Four papers accepted at the Hawaii International Conference on System Sciences (HICSS) 2022
1. Authors: Paul Ohagen, Sebastian Lins, Scott Thiebes, Ali Sunyaev
Title: Using ChatOps to Achieve Continuous Certification of Cloud Services
Abstract: Continuous service certification (CSC) recently emerged as a promising means to provide ongoing assurances and disrupt pertinent certification approaches. CSC involves the consistent gathering and assessing of certification-relevant data by certification authorities about service operation to validate ongoing adherence to certification criteria. While research on CSC is increasing, practitioners still struggle in transferring researchers’ suggestions and guidelines into practice. This study provides a tentative design and a prototype of a monitoring-based service certification (MSC) system based on the novel ChatOps approach. Iterative evaluations support our propositions that ChatOps’ three key elements, a chat platform, chatbots, and third-party integrations, support the achievement of CSC. We contribute to research and practice by proving the technical feasibility of an MSC system, guiding future research and practitioners on achieving monitoring-based CSC, and validate the applicability and usefulness of extant guidelines on monitoring-based CSC proposed by prior research.
2. Authors: Maximilian Renner, Sebastian Lins, Matthias Söllner, Scott Thiebes, Ali Sunyaev
Title: Understanding the Necessary Conditions of Multi-Source Trust Transfer in Artificial Intelligence
Abstract: Trust plays an increasingly important role, especially in new emerging AI-capable technologies. While different frameworks on establishing trustworthy AI were developed, extant research mostly neglects trust transfer mechanisms. We focus on multi-source trust transfer while taking a dual trust perspective including trust in provider and trust in technology. Our study falls in the context of autonomous vehicles as a target and AI and vehicles as sources. While conducting a survey with 432 participants, we applied necessary condition analysis to understand which sources are necessary for a multi-source trust transfer. Our results indicate that for trust in technology, AI and vehicle technology are necessary sources. In contrast, for trust in provider, only vehicle provider represents a necessary source. We contribute to research by providing a fresh perspective on trust in AI-capable technologies, applying a novel data analysis method to reveal necessary trust sources, and consider duality of trust in trust transfer.
3. Authors: David Jin, Niclas Kannengießer, Benjamin Sturm, Ali Sunyaev
Title: Tackling Challenges of Robustness Measures for Autonomous Agent Collaboration in Open Multi-Agent Systems
Abstract: Open multi-agent systems (OMASs) allow autonomous agents (AAs) to collaborate in coalitions to accomplish complex tasks (e.g., swarm robots exploring new terrain). In OMASs, AAs can arbitrarily join and leave the network. Thus, AAs must often collaborate with unknown AAs that may corrupt coalitions, leading to less robust systems. However, measures to improve robustness of OMASs are subject to challenges, decreasing their effectiveness. To understand how to improve coalition robustness in OMASs and address challenges of existing robustness measures, we carried out a literature review and revealed three types of robustness measures (i.e., collaboration coordination, normative control, and reliability prediction). Moreover, we found 21 challenges for the identified robustness measures and 24 corresponding solutions. By carrying out this literature review, we forge new connections between existing measures and identify challenges and measures that apply to multiple existing measures. Hereby, our work supports more robust collaborations between AAs in open systems.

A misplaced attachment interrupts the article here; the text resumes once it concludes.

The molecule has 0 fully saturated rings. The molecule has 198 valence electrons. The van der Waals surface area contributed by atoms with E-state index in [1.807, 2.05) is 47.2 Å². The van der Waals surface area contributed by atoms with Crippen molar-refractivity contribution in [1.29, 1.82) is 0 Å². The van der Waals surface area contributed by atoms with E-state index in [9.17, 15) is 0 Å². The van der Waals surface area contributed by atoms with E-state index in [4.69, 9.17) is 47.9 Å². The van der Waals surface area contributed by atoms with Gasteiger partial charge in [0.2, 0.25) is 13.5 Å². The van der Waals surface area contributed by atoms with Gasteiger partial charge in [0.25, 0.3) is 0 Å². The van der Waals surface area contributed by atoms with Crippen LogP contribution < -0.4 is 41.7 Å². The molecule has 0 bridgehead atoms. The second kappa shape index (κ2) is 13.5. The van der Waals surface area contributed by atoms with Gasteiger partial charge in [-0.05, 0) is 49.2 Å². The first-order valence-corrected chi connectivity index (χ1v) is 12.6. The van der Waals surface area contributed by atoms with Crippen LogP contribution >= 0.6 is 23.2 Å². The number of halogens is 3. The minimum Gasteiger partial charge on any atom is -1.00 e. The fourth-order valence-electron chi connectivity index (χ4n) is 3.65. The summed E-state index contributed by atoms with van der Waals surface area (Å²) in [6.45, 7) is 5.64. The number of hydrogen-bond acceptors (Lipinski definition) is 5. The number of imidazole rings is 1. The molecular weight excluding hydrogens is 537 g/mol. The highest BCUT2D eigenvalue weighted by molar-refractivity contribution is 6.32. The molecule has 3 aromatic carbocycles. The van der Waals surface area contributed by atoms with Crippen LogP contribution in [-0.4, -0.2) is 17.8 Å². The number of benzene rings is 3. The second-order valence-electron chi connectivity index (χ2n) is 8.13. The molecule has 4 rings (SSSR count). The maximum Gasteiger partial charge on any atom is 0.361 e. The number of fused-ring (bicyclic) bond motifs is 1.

4. Authors: Manuel Schmidt-Kraepelin, Simon Warsinsky, Scott Thiebes, Ali Sunyaev
Title: Conceptualizing Narratives in Gamified Information Systems
Abstract: Converging hedonic and utilitarian elements under the label of gamification has become an important phenomenon in information systems over the last decade. Yet, academic discourse on narratives in gamified IS remains scarce. To advance scholarly engagement, this study recontextualizes the concept of narratives in gamified IS. Based on the theoretical lens of hedonic and utilitarian consumption, we conducted a hermeneutic literature review in which we engaged with existing conceptualizations of narratives in a total of 84 studies across various disciplines. Results include a basic conceptualization of narratives complemented by six claims that may shape our way of thinking about narratives in gamified IS. Our findings contribute to a more comprehensive understanding of narratives in gamified IS that goes beyond that of traditional game elements. It may serve as a cornerstone for further discourse on narratives and how to meaningfully design them in gamified IS.